I need my digital pictures and my camera card won’t mount…

camera media

Options to try when camera card won't read on computer.

I’ve a confession to make: I’m a bit of a Scrooge and hate to throw anything out. So, what’s that got to do with digital photo recovery, you ask?
I have a Canon PowerShot A40 that I bought years (and years) ago. I bought it back when I was still running Windows XP®. The camera hooked up to the computer via USB and the OS recognized and mounted it just fine.
These days I have Window 7® on all of my computers. I love the OS, but my camera is too outdated to be recognized. And that means that if I accidentally delete photos, the camera won’t mount to recover them.
Should I lose some digital photos (and if you read my last post, you know I did), I can still recover them with a media card reader. Actually, card readers are a better way to transfer files. Just hooking it up recognizes the card and allows access. So, how to I recover my files? After all, the data is deleted, gone with the wind!  Well, when you delete a file, it’s not really gone until the space is overwritten.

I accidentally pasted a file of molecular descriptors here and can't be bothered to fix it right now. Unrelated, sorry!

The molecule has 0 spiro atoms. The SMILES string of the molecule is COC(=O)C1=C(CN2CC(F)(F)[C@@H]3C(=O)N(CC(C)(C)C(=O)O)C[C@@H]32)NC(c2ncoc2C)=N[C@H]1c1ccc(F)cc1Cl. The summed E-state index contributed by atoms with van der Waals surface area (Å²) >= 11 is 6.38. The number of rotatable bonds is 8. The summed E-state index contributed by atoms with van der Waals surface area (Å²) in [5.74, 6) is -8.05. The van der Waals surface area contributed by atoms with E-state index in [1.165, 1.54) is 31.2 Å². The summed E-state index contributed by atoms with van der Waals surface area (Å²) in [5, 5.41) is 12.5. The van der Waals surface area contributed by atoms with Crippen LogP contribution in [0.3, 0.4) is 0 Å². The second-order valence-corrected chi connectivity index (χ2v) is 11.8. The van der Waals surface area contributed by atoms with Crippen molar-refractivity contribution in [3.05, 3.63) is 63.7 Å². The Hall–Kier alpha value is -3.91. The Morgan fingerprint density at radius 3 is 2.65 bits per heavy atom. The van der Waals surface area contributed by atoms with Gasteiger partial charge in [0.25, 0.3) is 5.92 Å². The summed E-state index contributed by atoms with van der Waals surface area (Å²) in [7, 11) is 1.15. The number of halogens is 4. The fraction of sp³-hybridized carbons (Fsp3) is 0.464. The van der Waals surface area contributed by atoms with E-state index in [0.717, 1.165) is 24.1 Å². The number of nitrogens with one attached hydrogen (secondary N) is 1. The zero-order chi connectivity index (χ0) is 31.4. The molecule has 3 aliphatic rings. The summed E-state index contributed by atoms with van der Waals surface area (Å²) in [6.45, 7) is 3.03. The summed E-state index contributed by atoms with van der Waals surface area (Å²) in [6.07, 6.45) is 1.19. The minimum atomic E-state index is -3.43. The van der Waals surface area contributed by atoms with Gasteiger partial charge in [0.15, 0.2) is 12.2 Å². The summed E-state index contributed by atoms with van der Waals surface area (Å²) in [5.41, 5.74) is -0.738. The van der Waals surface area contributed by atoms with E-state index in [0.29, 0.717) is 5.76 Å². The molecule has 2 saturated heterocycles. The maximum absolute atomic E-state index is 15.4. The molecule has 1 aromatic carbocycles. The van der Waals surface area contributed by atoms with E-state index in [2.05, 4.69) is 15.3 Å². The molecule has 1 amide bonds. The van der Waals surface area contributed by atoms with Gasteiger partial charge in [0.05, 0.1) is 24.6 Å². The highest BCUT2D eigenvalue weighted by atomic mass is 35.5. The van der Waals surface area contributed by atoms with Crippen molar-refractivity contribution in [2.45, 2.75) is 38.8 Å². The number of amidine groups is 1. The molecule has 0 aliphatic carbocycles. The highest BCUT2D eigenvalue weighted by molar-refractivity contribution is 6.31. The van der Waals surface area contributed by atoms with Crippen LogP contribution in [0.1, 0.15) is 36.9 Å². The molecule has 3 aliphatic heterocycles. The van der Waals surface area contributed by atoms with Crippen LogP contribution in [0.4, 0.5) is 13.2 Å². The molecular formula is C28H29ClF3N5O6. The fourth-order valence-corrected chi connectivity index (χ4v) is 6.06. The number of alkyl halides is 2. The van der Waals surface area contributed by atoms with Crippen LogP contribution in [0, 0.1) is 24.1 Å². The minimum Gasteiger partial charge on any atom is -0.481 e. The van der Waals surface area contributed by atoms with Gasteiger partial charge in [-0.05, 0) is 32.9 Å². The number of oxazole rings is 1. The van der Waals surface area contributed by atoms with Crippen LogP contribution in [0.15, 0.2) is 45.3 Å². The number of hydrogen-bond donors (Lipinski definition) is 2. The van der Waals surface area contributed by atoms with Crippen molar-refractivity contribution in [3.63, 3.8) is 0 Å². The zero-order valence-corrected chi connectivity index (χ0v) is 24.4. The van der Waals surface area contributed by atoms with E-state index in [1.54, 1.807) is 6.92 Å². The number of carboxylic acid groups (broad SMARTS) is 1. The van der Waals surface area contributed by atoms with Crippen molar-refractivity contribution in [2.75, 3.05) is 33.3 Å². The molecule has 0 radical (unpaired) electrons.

Prosoft’s Klix recovery software recognizes the card in the reader so that digital pictures can be recovered. But, I also have Data Rescue 3 for PC. If you have that software, you can still recover your files. I have DRC installed because it also recovers a wide range of formats, from docs to spreadsheets.
So, here’s my suggestion. If you’re a photography buff, get Klix before you lose any photos. Serious computer users that use their computer for business should get DR 3, available for PC and Mac these utilities will help you to avoid having to use The Data Rescue Center’s data recovery services…

Jennifer is the Marketing Manager for Prosoft Engineering, Inc. and The Data Rescue Center (Award-Winning Data Recovery Service). She handles both Prosoft and The Data Rescue Center's marketing, advertising as well as all social media channels. Jennifer also handles all media relations and product reviews for our award-winning products. Jennifer began working in high tech in 1996 at UMAX Computers when the first Mac clones were released. Since that time she has worked for Integrated Micro Solutions, BMC Software, WildPackets, T-Mobile and has been with Prosoft since 2004.